An editorial by Mel Rothenburger.
POLITICS IS A TOUGH, DIRTY BUSINESS, a fact of life Andrew Scheer is finding out these days.
Scheer is trying to save his job as Conservative leader as others in his party are determined to take it away from him.
One TV commentator described it yesterday as a “civil war,” a not entirely inaccurate description.
The jury is out on whether Scheer will get the boot or live to fight another election, but he’s doing what he can in the meantime, shuffling his advisors and naming a new deputy leader.
The knife sharpeners are convinced a change at the top is essential if the Conservatives have a hope of winning the next election.
Why is this man so determined to hold on to a job that so many he once called supporters have come to believe he’s not fit to keep? If ever Justin Trudeau was going to be defeated, it was in 2019, when he generated scandals for himself that should have doomed him.
Yet Trudeau eked out a minority government and remains, for the time being, in power. The biggest reason for that is Scheer, to whom Canadians never warmed.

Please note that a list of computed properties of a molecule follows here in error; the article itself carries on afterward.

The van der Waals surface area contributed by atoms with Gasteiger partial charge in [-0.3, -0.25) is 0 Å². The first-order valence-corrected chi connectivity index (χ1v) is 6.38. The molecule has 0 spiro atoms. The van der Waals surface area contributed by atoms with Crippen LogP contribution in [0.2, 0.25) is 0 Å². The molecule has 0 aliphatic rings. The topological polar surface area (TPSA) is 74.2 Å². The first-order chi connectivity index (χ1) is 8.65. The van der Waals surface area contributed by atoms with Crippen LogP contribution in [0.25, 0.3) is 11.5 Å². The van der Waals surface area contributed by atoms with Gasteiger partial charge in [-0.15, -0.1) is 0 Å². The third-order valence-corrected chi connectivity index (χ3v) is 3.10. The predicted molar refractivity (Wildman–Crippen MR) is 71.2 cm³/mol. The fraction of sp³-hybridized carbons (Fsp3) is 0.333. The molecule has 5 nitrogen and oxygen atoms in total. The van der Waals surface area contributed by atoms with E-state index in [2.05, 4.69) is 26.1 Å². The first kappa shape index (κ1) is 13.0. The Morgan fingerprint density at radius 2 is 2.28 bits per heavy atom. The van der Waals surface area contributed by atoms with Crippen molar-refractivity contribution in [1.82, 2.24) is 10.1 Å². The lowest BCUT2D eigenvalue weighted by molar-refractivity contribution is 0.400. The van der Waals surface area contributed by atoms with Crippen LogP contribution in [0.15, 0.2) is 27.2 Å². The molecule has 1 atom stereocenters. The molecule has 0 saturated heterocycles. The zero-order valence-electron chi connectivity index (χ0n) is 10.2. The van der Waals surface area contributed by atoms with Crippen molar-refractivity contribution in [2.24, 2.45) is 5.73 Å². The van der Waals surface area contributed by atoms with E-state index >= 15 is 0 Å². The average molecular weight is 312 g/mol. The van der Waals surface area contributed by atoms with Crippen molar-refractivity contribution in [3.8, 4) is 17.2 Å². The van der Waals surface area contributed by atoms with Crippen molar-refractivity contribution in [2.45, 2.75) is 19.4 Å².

Voters decided they’d rather live with Justin Trudeau’s major scandals than with Andrew Scheer’s minor ones.
Most of us, faced with such a situation, would throw in the towel and take more time for our children and grandchildren and weekends at the lake. But not Scheer. If he quits now, he’ll be remembered as the leader who snatched defeat from the jaws of victory.
This is about everyday personal pride.
The logical, as opposed to the emotional, decision is clear: step aside and give his party a chance. Before the decision is made for him.
Mel Rothenburger is a former mayor of Kamloops and newspaper editor. He writes five commentaries a week for CFJC Today, publishes the ArmchairMayor.ca opinion website, and is a director on the Thompson-Nicola Regional District board. He can be reached at firstname.lastname@example.org.